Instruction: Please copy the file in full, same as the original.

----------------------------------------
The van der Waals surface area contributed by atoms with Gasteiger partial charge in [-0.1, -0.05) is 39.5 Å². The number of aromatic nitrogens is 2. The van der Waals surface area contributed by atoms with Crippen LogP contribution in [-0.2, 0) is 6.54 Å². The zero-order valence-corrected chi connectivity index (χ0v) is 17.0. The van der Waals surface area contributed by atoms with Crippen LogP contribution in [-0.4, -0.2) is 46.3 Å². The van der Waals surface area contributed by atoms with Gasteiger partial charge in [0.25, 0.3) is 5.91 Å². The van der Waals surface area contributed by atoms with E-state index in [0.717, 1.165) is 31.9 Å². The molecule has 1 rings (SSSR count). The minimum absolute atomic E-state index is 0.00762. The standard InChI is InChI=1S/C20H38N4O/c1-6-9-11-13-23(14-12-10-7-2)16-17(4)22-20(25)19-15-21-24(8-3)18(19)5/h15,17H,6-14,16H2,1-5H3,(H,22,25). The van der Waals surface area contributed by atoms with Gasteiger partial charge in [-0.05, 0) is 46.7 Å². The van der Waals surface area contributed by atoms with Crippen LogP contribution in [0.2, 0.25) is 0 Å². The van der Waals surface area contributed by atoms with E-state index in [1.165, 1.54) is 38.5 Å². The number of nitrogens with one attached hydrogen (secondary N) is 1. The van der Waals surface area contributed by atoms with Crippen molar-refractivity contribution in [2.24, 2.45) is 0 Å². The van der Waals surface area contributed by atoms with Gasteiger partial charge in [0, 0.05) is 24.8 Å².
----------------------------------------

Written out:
The van der Waals surface area contributed by atoms with Gasteiger partial charge in [-0.1, -0.05) is 39.5 Å². The number of aromatic nitrogens is 2. The van der Waals surface area contributed by atoms with Crippen LogP contribution in [-0.2, 0) is 6.54 Å². The zero-order valence-corrected chi connectivity index (χ0v) is 17.0. The van der Waals surface area contributed by atoms with Crippen LogP contribution in [-0.4, -0.2) is 46.3 Å². The van der Waals surface area contributed by atoms with Gasteiger partial charge in [0.25, 0.3) is 5.91 Å². The van der Waals surface area contributed by atoms with E-state index in [0.717, 1.165) is 31.9 Å². The molecule has 1 rings (SSSR count). The minimum absolute atomic E-state index is 0.00762. The standard InChI is InChI=1S/C20H38N4O/c1-6-9-11-13-23(14-12-10-7-2)16-17(4)22-20(25)19-15-21-24(8-3)18(19)5/h15,17H,6-14,16H2,1-5H3,(H,22,25). The van der Waals surface area contributed by atoms with Gasteiger partial charge in [-0.05, 0) is 46.7 Å². The van der Waals surface area contributed by atoms with Crippen LogP contribution in [0.2, 0.25) is 0 Å². The van der Waals surface area contributed by atoms with E-state index in [1.165, 1.54) is 38.5 Å². The number of nitrogens with one attached hydrogen (secondary N) is 1. The van der Waals surface area contributed by atoms with Crippen molar-refractivity contribution in [2.24, 2.45) is 0 Å². The van der Waals surface area contributed by atoms with Gasteiger partial charge in [0, 0.05) is 24.8 Å².